Back in the Saddle


About six months ago, a mobility equipment company up the highway and my insurance company worked together to get me a new wheelchair.  It’s quite a machine.

My last wheelchair’s seat tilted back, which is a great feature that allows the user to distribute weight, as needed.  My new chair tilts as well.

It also reclines….and lifts the footplate up to elevate my feet, which helps with circulation.


AND, it actually hydraulically elevates up to a foot in height!

Working together, all of those features allow a multitude of configurations for positioning my body.

I also have a specialty Roho cushion with air chambers that can be adjusted for posture and comfort. In the world of wheelchairs, mine is a luxury model.

Wheelchairs and I have a love-hate relationship. I hate that I need one, but I love that they are available to me. Without a wheelchair, I would go nowhere. With an electric wheelchair, I have not only mobility, but am allowed independence and comfort.   In the perspective of our world, having the kind of wheelchair I do makes me feel spoiled.

While I am grateful for good insurance and today’s technology, there are daily annoyances when using it.

  • Wheelchairs are big, especially mine.  When I was a walkin’ woman, I stood at 5’ 11”.  Aside from some awkward preteen years, I embraced and enjoyed my height.  In a wheelchair, however, my height actually works against me.  My long limbs and torso require a deeper, wider and taller wheelchair than a shorter person would.  In a room of standing people, I estimate that the size of my wheelchair takes the space of three  people; so when  I’m in my chair in public, I feel big and always in the way.  Even if I’m not in it, it takes up space.
  • Wheelchairs make noises.  The click, click, click of its starting and stopping is loud and repetitive.  Whenever I reposition, there is a whirring sound.  It rattles, and creaks, and squeaks….let’s just say you can hear me coming.
  • Wheelchairs require maintenance.  Care must be given to adjusting or replacing parts.  It should be dusted and/or washed regularly.  Batteries must be monitored and charged.
  • Wheelchairs have different movement speed options.  Attention must be given to being on the right setting before moving.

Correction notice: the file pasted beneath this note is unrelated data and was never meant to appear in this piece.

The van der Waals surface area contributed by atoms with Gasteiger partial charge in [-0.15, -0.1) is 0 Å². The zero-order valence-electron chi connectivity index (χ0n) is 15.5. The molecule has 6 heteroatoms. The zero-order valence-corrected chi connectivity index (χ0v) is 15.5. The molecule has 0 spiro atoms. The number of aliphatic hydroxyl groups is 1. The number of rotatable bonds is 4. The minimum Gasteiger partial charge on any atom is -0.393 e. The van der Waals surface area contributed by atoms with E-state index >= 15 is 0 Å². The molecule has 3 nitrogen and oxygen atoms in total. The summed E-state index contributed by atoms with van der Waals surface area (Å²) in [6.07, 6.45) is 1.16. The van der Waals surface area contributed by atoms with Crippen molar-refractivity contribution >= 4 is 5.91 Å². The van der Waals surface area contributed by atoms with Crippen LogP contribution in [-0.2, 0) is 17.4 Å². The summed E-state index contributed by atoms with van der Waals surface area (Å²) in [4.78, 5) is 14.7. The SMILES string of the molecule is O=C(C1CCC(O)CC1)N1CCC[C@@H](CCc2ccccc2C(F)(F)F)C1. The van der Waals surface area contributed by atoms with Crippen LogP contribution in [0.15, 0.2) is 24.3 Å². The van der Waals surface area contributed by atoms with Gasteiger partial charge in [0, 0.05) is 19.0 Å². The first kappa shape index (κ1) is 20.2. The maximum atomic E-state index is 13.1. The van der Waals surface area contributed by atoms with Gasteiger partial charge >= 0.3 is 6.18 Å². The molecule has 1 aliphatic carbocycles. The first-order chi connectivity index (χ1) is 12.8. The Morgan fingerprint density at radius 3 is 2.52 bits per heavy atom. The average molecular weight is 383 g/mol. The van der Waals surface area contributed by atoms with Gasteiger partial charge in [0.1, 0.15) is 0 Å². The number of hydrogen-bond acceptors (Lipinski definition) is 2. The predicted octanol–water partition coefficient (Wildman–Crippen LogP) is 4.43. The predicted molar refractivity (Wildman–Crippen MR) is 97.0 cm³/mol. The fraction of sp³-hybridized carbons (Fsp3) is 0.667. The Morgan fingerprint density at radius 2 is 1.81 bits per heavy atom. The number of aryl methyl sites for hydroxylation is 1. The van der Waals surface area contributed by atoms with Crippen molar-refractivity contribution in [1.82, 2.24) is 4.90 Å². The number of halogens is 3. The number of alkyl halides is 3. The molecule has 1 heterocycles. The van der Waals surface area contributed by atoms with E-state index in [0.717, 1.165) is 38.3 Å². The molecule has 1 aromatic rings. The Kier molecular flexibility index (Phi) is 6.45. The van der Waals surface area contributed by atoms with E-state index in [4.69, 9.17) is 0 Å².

• Steering is important and driving a wheelchair takes practice.  Bumping into walls and corners should be avoided.
  • Headrests, no matter what shape and size, always give the appearance of ET’s head.
  • The varied terrain under the wheels can mean a smooth and pleasant or bumpy and scary ride.

All of these irritations can add up over time.

When I am on my chair, I am thankful for its comfort.  Transferring in and out of it is becoming more difficult.  I do, at times, send Mr. Legs on his way without me and let him know by text when I am safely back in my chair.  One day, in an effort to be lighthearted, I texted that I was “back on the saddle”.  And as I typed it on my phone, I liked the sound of it and the image it gave.

I decided that riding a horse was a lot more appealing than riding in a wheelchair.  I mean, haven’t most girls, at some point in their lives, at least imagined galloping through a field  on a beautiful mare or stallion?

Horses are a lot like wheelchairs.

  • Horses are big.  You have to have space for one, whether you’re using it or not.
  • Horses make noises.  Their hooves thump on the ground or click on the pavement.  They chomp at the bit and neigh.  
  • Horses require maintenance.  They must be fed, watered, shoed, and cleaned up after.  Grooming and exercise are important.
  • Horses have different movement speeds. Low speed is a walk, faster is a trot….a canter even faster.  Moving over rough ground feels like a gallop, high speed like a race.  Uneven pavement is like jumping a fence. Transferring onto a wheelchair can feel like mounting a horse.  Horses must be given proper commands.
  • Steering is important and riding a horse takes practice.  
  • Riding on a horse can be bumpy.

Yes, there are similarities.  Riding a horse sounds and seems nicer though, even romantic.  And so, when the annoyances of my wheelchair start to bother me, I will try to think that I am actually riding a horse.  It might make needing a wheelchair a little more appealing if I view it as a companion with a name and personality.  Yes, in my imagination, I will be riding a horse….and I shall call her Trixie!


About Climbing Downhill

Wife and mother of grown kids, in my 60's and dealing with MS, making life's moments count and trying to offer something of value to others along the way.
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5 Responses to Back in the Saddle

  1. At least you don’t have to feed and groom a wheelchair

  2. chmjr2 says:

    Your post today reminded me of a time long ago. When in my teens a friend and I would exercise Quarter Horses that my friends relative raised. They were a lot of fun to ride and let then run.

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